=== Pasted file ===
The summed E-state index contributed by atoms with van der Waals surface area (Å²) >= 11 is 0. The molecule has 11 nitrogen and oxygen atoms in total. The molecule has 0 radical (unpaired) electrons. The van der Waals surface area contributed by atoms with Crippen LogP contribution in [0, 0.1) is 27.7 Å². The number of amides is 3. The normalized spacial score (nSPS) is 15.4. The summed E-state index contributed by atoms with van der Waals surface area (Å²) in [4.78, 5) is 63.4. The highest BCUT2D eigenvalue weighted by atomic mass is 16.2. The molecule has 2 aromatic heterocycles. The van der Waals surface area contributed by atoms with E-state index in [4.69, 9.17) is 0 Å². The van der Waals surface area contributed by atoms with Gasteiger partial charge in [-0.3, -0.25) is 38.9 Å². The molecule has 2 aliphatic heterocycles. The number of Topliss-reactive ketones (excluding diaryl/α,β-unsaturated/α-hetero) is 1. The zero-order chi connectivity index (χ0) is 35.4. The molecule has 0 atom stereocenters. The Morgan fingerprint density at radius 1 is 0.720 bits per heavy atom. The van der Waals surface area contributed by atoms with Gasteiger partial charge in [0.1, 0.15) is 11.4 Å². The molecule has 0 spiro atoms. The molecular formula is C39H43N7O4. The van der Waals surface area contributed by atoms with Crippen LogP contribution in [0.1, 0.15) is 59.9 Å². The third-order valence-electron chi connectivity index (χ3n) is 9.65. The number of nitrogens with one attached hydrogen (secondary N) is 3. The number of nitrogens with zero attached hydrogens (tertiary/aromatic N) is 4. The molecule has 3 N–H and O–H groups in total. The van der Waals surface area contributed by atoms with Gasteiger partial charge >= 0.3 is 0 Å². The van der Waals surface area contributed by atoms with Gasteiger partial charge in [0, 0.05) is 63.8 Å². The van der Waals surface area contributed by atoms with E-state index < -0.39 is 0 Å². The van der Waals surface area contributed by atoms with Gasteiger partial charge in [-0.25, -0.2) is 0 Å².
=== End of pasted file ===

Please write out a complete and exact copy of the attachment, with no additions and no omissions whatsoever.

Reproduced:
The summed E-state index contributed by atoms with van der Waals surface area (Å²) >= 11 is 0. The molecule has 11 nitrogen and oxygen atoms in total. The molecule has 0 radical (unpaired) electrons. The van der Waals surface area contributed by atoms with Crippen LogP contribution in [0, 0.1) is 27.7 Å². The number of amides is 3. The normalized spacial score (nSPS) is 15.4. The summed E-state index contributed by atoms with van der Waals surface area (Å²) in [4.78, 5) is 63.4. The highest BCUT2D eigenvalue weighted by atomic mass is 16.2. The molecule has 2 aromatic heterocycles. The van der Waals surface area contributed by atoms with E-state index in [4.69, 9.17) is 0 Å². The van der Waals surface area contributed by atoms with Gasteiger partial charge in [-0.3, -0.25) is 38.9 Å². The molecule has 2 aliphatic heterocycles. The number of Topliss-reactive ketones (excluding diaryl/α,β-unsaturated/α-hetero) is 1. The zero-order chi connectivity index (χ0) is 35.4. The molecule has 0 atom stereocenters. The Morgan fingerprint density at radius 1 is 0.720 bits per heavy atom. The van der Waals surface area contributed by atoms with Gasteiger partial charge in [0.1, 0.15) is 11.4 Å². The molecule has 0 spiro atoms. The molecular formula is C39H43N7O4. The van der Waals surface area contributed by atoms with Crippen LogP contribution in [0.1, 0.15) is 59.9 Å². The third-order valence-electron chi connectivity index (χ3n) is 9.65. The number of nitrogens with one attached hydrogen (secondary N) is 3. The number of nitrogens with zero attached hydrogens (tertiary/aromatic N) is 4. The molecule has 3 N–H and O–H groups in total. The van der Waals surface area contributed by atoms with Gasteiger partial charge >= 0.3 is 0 Å². The van der Waals surface area contributed by atoms with Gasteiger partial charge in [0, 0.05) is 63.8 Å². The van der Waals surface area contributed by atoms with E-state index < -0.39 is 0 Å². The van der Waals surface area contributed by atoms with Gasteiger partial charge in [-0.25, -0.2) is 0 Å².